At this point in the electoral process, the continuing refusal of Donald Trump to concede to President-elect Joe Biden calls to mind a classic song by Dan Hicks and His Hot Licks: "How Can I Miss You When You Won't Go Away?"
Nonetheless, University of Colorado Boulder professor Thomas Zeiler firmly believes that Trump's presidency is history — and because that's his academic specialty (he's the former head of CU Boulder's history department and currently directs the international affairs program), he knows whereof he speaks.
Yet Zeiler also admits that Trump's time in office has surprised him in at least one substantial way. While the professor went on record early in predicting that Trump would be a terrible president, and later dubbed him the lousiest American commander-in-chief ever, he acknowledges that he didn't expect just how bad Trump would be.
"It did get worse," Zeiler says. "I never thought he'd grow into the job. I thought he'd continue being Donald Trump, because he's not a very educated or smart guy. But at some point, I thought the position might stop overwhelming him and he would look with some pride at being the leader of the country — especially when the pandemic hit and he called himself a wartime president. But by his very nature, he wasn't capable of that, and he proved to be incompetent in so many ways."
In 2017, prior to Trump's inauguration, Zeiler helped coordinate a Westword survey of colleagues in the CU Boulder history department about the worst presidents of all time and Trump's chances of joining the list. At the time, Zeiler thought Trump had excellent odds of doing so — and while historians typically prefer to let plenty of time pass before coming to a definitive determination, he told us a year later that Trump had already achieved this discreditable goal.
Nothing that's happened since then has changed his mind. He references Biden's comment "Man, you're the worst president in history" during the pair's initial debate, which "turned off so many people I know who were more likely to vote for him," Zeiler says. "That was really the clincher."
The reasons for this conclusion are many, he says, including "things we discovered about kids in cages and the silly overtures to the North Korean dictator." Zeiler also thinks that Trump's impeachment left a mark: "He wasn't chased from office, and I know his side says 'That was all politics' and talk about unfair treatment. But there was legal justification to impeach him."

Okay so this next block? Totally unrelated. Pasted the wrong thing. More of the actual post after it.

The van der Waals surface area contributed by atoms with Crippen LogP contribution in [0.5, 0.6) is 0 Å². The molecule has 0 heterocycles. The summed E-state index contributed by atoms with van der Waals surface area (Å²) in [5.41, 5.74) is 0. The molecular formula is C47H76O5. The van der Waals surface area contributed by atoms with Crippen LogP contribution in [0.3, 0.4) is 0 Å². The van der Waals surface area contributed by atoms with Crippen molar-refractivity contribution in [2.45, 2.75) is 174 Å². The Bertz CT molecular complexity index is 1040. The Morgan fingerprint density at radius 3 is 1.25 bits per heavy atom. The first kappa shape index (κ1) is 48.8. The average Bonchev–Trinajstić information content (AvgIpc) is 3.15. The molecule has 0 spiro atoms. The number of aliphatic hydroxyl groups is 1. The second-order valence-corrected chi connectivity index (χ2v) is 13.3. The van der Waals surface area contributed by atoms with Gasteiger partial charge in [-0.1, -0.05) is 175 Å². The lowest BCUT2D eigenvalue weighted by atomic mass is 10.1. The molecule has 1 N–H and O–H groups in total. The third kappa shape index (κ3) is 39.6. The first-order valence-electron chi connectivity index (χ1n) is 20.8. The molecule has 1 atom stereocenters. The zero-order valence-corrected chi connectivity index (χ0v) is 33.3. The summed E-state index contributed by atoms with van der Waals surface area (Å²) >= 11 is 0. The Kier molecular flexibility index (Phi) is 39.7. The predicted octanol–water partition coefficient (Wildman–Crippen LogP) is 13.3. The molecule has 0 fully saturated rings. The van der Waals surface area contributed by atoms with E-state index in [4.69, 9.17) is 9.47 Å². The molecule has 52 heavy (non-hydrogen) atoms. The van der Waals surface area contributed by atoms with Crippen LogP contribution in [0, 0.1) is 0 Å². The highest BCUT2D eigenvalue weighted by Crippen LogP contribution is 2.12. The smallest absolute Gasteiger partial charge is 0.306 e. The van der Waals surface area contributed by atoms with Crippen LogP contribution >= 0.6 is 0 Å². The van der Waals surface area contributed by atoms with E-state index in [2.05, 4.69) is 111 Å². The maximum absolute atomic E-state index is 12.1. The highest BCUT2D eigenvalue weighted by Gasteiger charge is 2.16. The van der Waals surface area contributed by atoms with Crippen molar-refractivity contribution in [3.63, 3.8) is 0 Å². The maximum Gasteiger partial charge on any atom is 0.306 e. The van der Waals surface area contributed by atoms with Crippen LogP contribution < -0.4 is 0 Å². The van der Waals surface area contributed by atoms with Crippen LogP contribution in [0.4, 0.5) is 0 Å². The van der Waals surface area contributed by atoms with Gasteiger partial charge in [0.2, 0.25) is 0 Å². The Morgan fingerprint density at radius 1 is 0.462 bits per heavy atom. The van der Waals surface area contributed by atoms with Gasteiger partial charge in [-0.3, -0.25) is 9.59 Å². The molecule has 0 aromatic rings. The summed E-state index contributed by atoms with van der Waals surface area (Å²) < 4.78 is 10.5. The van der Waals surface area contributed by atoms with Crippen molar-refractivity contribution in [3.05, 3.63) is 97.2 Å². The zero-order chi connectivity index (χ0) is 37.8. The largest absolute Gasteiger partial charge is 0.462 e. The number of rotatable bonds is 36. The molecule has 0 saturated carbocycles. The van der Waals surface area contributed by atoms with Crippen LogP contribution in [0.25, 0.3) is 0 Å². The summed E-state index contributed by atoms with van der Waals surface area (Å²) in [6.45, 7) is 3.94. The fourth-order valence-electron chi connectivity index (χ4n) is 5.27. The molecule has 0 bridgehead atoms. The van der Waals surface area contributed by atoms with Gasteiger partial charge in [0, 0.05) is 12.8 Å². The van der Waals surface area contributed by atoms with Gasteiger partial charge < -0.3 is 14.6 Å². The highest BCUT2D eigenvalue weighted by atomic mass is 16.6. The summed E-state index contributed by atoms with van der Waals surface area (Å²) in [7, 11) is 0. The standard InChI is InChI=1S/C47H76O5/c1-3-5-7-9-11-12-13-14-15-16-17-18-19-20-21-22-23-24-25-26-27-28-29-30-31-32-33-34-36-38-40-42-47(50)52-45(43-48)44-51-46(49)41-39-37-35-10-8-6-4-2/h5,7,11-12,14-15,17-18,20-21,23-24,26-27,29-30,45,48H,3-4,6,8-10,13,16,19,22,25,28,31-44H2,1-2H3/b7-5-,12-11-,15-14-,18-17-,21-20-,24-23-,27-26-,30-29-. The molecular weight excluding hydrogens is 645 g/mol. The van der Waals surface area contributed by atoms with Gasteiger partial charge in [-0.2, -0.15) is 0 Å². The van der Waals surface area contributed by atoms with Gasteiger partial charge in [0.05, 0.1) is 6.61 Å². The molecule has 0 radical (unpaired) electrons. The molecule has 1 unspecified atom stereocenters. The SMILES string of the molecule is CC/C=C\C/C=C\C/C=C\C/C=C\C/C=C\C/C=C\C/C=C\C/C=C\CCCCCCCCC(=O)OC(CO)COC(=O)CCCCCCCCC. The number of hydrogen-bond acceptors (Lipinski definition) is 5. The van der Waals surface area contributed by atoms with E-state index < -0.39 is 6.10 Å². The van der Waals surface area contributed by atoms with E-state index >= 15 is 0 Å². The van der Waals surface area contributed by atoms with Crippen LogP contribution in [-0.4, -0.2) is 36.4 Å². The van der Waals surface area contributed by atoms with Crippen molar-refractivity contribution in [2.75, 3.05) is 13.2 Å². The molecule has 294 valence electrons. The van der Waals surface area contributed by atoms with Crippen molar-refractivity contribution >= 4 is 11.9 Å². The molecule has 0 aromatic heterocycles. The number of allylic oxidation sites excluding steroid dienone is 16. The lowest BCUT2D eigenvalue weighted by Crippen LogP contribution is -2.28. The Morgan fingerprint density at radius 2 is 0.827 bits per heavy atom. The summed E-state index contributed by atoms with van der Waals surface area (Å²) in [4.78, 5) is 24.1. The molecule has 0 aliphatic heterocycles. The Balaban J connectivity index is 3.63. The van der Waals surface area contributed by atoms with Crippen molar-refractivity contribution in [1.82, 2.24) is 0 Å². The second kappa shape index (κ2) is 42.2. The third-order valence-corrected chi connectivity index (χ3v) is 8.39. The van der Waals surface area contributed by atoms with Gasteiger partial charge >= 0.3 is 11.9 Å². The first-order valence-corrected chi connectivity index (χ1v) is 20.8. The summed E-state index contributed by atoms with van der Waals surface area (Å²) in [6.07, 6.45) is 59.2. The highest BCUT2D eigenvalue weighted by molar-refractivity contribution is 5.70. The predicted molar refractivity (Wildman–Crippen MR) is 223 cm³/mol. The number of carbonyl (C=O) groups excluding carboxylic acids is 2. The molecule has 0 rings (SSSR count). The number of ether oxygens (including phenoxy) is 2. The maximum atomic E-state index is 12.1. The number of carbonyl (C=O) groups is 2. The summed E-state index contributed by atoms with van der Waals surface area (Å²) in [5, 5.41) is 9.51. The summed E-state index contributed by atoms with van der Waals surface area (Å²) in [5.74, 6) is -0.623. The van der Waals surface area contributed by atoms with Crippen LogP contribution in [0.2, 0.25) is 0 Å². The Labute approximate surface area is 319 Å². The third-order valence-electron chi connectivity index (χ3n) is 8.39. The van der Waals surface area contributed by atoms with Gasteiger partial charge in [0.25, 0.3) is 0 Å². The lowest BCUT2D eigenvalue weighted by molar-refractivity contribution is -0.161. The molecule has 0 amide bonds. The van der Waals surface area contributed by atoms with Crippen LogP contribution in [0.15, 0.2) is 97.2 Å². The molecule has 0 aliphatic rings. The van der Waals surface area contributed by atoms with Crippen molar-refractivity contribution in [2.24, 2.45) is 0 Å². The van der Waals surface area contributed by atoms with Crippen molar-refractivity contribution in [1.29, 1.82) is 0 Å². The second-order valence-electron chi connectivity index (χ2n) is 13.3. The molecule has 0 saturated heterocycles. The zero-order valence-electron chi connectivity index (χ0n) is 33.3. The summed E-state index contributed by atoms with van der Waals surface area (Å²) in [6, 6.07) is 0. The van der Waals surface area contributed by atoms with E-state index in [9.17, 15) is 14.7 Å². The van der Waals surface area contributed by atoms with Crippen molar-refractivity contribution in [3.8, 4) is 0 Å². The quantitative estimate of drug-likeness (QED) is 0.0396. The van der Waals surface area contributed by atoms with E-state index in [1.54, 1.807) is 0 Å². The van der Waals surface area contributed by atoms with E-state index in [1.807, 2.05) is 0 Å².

Zeiler also feels that Trump was more interested in accruing power than buckling down and doing the job for which he was chosen. "Most presidents go gray, and maybe he did; I don't know the real color of his hair," he notes. "And I think he gets stressed and outraged on a personal level when he'd see things he doesn't like on CNN. But I think Barack Obama is right: He didn't take this seriously. Believe me, there are several recent presidents that I didn't agree with anything they did, but they all took it seriously, and he didn't. That was good for his health, but it wasn't good for the country."
Still, Zeiler suggests that Trump's response to the novel coronavirus is what will define his legacy. Granted, that didn't happen for Woodrow Wilson despite the 1918 rise of the Spanish influenza, which killed approximately 675,000 Americans during his watch. In Zeiler's view, Wilson hasn't been downgraded as severely as he might have been, because the country was embroiled in fighting World War I, his own health was compromised (he suffered a stroke in 1919), and medical knowledge was much more primitive then than it is today. "It's a different era," he says, "and it brought down Trump's presidency."
Right now, Trump shows no signs of leaving the White House. But Zeiler doubts that we'll see him being frog-marched out of 1600 Pennsylvania Avenue come January 20. "Donald Trump blusters and bloviates and talks loudly, and then he backs off. He's basically a wimp at heart, and he knows it. Republicans are saying, 'You need to look through this election and make sure it's fair,' and they're not really losing anything by doing that," he says. "My guess is that once the courts weigh in and say there's no credibility to any of these cases, it will deflate everything."
Likewise, he's optimistic that Trump's shadow will not prove to be as long as some of his critics fear. "It's a bit like Joe McCarthy," he maintains. "He died three years after those Army hearings, and before he did, he got censured by the Senate — and even the senators in his own party got brave."
Zeiler doesn't predict similar courage from Trump's legislative supporters, however. "I think they'll just be quiet," he says.
How many will miss Trump when he's finally gone is another question entirely.